Led by Long Beach's own Chhom Nimol, Dengue Fever have been grafting Cambodian pop onto psychedelic rock for over a decade to enchanting effect. Nimol's plaintive vocals are what immediately draw you in, but the grooves of bassist Senon Williams and drummer Paul Smith are equally seductive, and Zac Holtzman's surf/spy guitar combines with his brother Ethan's whirring Farfisa organ to give the band's music an exotic vibe that stretches far beyond Nimol's home country. Add David Ralicke's menacing sax to the mix and Dengue Fever have a sound unlike any other band in L.A. or anywhere else.
Hailing from Rialto, Brainstory deliver a fresh spin on classic California psych-rock by adding lots of jazzy chord progressions and digressions into funk, soul and '70s-style fusion. Their self-titled EP released earlier this year is probably what Chicano Batman would sound like if they listened to less Art Laboe oldies and more Steely Dan and Bitches Brew-era Miles Davis.
New Orleans' Big Freedia is the queen of bounce, that infectious style of dance music that bestowed twerking upon the world. She's been a big draw on the club circuit for over a decade, where her wildly energetic shows have become the stuff of legend, and now that she has her own reality show on Fuse TV, Big Freedia Bounces Back, she's pulling major crowds on the festival circuit, as well. Come ready to twerk or invent your own ass-shaking dance moves.
By now, East L.A.'s Los Lobos have nothing left to prove — they're simply the most lauded Chicano rock band of their generation, period. So they've earned the right to drink deep from the nostalgia well, which they'll do at MTG by performing their 1992 album Kiko in its entirety. Working with producer Mitchell Froom on Kiko, the band blew up their rootsy rock sound by adding layers of percussion and studio atmospherics, creating an instant classic whose echoes can be heard in everything from Lila Downs to Beck. This will be a rare chance to hear the quintet perform the album's intricate rhythms and moody lyrics, which touch on everything from homelessness to child abuse, in a live setting — typically, only two or three of Kiko's 16 tracks make it into a Los Lobos set these days.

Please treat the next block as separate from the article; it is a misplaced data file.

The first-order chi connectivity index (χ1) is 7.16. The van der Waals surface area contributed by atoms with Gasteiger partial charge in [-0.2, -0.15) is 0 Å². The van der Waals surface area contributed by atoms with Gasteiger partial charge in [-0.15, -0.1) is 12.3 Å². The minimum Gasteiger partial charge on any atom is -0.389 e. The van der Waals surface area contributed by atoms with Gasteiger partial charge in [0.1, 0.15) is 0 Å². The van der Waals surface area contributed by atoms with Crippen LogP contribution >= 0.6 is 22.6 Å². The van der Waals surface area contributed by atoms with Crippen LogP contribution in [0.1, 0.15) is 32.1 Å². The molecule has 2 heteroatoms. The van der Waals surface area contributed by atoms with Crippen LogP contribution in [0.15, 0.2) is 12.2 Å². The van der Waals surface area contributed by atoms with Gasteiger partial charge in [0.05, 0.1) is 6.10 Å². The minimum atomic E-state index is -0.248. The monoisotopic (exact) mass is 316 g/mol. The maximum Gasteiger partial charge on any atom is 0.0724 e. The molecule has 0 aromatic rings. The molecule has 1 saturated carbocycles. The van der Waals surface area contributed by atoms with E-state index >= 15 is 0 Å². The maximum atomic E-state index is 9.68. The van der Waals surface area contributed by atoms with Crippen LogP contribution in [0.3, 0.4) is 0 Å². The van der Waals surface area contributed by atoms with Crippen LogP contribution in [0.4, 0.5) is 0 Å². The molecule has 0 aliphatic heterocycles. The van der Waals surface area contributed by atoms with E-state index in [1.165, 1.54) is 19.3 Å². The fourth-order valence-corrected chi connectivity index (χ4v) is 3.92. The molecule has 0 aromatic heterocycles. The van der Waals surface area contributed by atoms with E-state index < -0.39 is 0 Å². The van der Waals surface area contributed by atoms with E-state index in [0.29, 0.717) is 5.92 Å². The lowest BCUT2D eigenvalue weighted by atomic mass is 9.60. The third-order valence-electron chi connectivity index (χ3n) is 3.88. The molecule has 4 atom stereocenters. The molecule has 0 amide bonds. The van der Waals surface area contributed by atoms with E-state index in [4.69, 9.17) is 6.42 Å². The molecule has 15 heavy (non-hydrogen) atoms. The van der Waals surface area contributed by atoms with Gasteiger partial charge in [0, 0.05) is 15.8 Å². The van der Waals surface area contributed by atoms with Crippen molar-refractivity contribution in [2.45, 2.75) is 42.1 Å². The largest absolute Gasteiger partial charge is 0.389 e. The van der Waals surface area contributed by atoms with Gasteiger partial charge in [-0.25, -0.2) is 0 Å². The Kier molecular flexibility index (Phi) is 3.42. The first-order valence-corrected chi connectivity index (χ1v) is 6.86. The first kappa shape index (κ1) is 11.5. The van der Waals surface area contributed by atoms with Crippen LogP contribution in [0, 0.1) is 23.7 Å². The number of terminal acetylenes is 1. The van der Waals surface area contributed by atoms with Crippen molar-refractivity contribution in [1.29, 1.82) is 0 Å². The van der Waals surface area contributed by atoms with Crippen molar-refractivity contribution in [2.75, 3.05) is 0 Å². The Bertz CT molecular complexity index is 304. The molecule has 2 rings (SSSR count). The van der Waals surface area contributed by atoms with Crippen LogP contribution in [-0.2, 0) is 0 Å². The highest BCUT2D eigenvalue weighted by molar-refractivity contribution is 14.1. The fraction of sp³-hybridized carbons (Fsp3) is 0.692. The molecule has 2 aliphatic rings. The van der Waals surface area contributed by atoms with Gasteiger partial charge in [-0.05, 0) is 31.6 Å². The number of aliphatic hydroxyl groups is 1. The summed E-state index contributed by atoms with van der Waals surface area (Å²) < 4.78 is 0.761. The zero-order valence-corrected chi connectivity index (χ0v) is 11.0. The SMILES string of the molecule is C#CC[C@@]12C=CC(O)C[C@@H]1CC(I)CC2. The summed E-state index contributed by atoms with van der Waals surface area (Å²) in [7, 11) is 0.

Mike Milosh's silky, androgynous voice glides across Robin Hannibal's sparse yet soulful arrangements like fingertips brushing over bedsheets. Woman, the duo's debut album under the name Rhye, was one of the sexiest albums of 2013, or any year for that matter. They resurfaced recently with their first new music since then — a melodic, seductive slow-burner called “Please” and the uncharacteristically bright, upbeat “Summer Days,” which got an even sunnier remix earlier this month from German producer Roosevelt. Hopefully they'll break out more new music this weekend.
It's been three years since Nikki Nack, the last album from Tune-Yards mastermind Merrill Garbus, but word is she's debuting new music on the brief fall run of shows that includes a stop at Music Tastes Good. Live, Garbus and her bassist-boyfriend, Nate Brenner, construct clattering, percussive tracks like “Water Fountain” and “Bizness” on the fly, using lots of looped drums and vocals to create Tune-Yards' quirky, Afro-pop-tinged sound. That will likely still be the formula at MTG — but if you've never seen them live, be prepared to be blow away by Garbus' powerful, soulful pipes on more melody-driven songs like “Wait for a Minute” and “Powa,” the sexiest song ever built around a ukulele riff.
Music Tastes Good takes place Saturday, Sept. 30 and Sunday, Oct. 1 at Marina Green Park in Long Beach. Tickets and more info at mtglb.co.